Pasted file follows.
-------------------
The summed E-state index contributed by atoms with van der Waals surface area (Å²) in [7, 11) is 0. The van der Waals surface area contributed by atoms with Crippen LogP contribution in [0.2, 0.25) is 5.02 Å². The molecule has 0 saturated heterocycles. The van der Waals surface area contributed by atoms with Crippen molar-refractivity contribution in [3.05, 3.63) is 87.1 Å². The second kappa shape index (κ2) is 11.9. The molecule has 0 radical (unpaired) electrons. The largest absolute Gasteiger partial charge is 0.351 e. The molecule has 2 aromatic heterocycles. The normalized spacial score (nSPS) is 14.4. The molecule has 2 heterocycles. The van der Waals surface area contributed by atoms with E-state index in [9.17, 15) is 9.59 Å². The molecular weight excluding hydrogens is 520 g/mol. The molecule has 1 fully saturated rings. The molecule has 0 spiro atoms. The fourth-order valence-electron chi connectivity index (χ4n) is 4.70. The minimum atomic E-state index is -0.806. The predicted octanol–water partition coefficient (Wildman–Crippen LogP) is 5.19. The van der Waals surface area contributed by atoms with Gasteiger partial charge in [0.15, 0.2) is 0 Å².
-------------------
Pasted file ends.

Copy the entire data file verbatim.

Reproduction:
The summed E-state index contributed by atoms with van der Waals surface area (Å²) in [7, 11) is 0. The van der Waals surface area contributed by atoms with Crippen LogP contribution in [0.2, 0.25) is 5.02 Å². The molecule has 0 saturated heterocycles. The van der Waals surface area contributed by atoms with Crippen molar-refractivity contribution in [3.05, 3.63) is 87.1 Å². The second kappa shape index (κ2) is 11.9. The molecule has 0 radical (unpaired) electrons. The largest absolute Gasteiger partial charge is 0.351 e. The molecule has 2 aromatic heterocycles. The normalized spacial score (nSPS) is 14.4. The molecule has 2 heterocycles. The van der Waals surface area contributed by atoms with E-state index in [9.17, 15) is 9.59 Å². The molecular weight excluding hydrogens is 520 g/mol. The molecule has 1 fully saturated rings. The molecule has 0 spiro atoms. The fourth-order valence-electron chi connectivity index (χ4n) is 4.70. The minimum atomic E-state index is -0.806. The predicted octanol–water partition coefficient (Wildman–Crippen LogP) is 5.19. The van der Waals surface area contributed by atoms with Gasteiger partial charge in [0.15, 0.2) is 0 Å².